Explained: Why the spread of flesh-eating ‘zombie drug’ in New York worries doctors

New York City, known for its tenacity, is now facing an unprecedented attack by a mysterious and dangerous synthetic substance dubbed “diabolical.” Doctors and healthcare experts are on high alert as they watch the drug spread rapidly, raising fears of a pandemic.

In recent years, the issue of drug overdoses has been a constant concern on American streets. According to official federal data, one person dies from a drug overdose every five minutes in the United States.

The flesh-eating “zombie drug” is causing concern on the streets of the United States, literally breaking down people’s bodies, and medical professionals seem unable to successfully combat its effects.

Tranq, sometimes known as a “zombie drug” in the United States, is a tranquilizer used on cows and horses. It is overwhelming the country, with individuals obtaining it illegally. Traffickers frequently mix it with other illegal narcotics, such as fentanyl and heroin.

New York doctors alarmed by spread of ‘zombie drug’

New York doctors alarmed by spread of 'zombie drug'Twitter

Tranq is a big challenge for medical specialists as it has overshadowed other drugs that enter the country illegally. This complicates all aspects of treatment and rehabilitation, making it extremely difficult for doctors to address the problem efficiently.

“The clinical picture becomes much more diabolical, much more difficult to follow, and many things can go wrong” when it comes to peace of mind, according to Dr. Paolo Coppola, certified co-founder of Victory Recovery Partners in Massapequa Park, in a recent interview with the New York Post.

According to Dr. Coppola, xylazine overdoses are much more difficult to cure because Narcan, the wonder drug for reversing opioid overdoses, does not work with the sedative.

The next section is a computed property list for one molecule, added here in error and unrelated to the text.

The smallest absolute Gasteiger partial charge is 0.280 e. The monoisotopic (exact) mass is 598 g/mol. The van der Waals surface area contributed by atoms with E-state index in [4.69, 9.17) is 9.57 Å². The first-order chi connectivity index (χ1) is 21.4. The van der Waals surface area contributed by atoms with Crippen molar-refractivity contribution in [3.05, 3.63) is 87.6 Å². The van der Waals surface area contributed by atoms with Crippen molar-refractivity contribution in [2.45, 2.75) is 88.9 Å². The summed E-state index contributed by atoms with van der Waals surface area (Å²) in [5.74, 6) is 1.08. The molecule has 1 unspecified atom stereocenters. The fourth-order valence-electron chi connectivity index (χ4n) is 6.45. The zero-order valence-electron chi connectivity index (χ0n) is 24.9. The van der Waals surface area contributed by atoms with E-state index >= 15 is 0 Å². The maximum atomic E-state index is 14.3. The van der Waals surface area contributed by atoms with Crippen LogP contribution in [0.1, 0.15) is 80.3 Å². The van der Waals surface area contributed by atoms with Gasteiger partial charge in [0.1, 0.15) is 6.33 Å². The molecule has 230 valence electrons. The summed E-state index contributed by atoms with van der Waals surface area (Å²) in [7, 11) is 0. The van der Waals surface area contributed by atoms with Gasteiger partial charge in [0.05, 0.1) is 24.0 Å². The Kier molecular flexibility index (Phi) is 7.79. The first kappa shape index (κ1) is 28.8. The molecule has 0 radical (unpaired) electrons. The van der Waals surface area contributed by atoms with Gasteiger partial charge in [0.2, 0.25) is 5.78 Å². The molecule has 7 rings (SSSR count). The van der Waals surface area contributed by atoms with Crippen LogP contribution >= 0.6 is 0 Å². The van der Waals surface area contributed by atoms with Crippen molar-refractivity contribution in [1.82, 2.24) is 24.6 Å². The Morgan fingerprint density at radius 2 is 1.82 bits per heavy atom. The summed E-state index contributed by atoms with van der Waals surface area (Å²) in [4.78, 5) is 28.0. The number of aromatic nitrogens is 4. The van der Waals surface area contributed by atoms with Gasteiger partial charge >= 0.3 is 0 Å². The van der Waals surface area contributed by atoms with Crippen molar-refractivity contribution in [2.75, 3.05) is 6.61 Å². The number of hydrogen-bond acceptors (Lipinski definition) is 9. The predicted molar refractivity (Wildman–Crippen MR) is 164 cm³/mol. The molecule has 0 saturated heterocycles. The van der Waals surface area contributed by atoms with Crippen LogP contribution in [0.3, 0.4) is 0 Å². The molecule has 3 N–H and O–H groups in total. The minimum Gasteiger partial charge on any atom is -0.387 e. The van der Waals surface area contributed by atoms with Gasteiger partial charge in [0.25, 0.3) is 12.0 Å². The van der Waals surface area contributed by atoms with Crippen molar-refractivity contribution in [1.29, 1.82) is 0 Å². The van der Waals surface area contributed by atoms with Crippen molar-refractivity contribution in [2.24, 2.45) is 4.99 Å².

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“When an addict does a fastball of cocaine and heroin, we can deal with it. You reverse the heroin so they can breathe again and wait for the cocaine to wear off,” he explained.

Xylazine or 'zombie drug' has been linked to many deaths in New Yorkcanvas

“Xylazine doesn’t work that way,” the doctor said. “When they come to the ER, you anticipate that they will wake up when you put the Narcan on them… It doesn’t work anymore though; they don’t wake up.”

Dr. Coppola noted that the presence of tranquilizers often encourages doctors to turn to alternative medications to stabilize a patient’s rapidly declining blood pressure or heart rate.

Why 'zombie drug' worries New York doctorscanvas

“We ask ourselves, ‘Wait a minute, he’s on suboxone and in a sufficient dose, so why is he still irritable and anxious?'” Why is his blood pressure so high? ‘What is causing his seizures?’ Dr. Coppola was referring to a medication used to treat opioid addiction.

“If they have been using xylazine with their fentanyl long enough, they will have withdrawal effects from the xylazine, which confuses us.”

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Source: vtt.edu.vn

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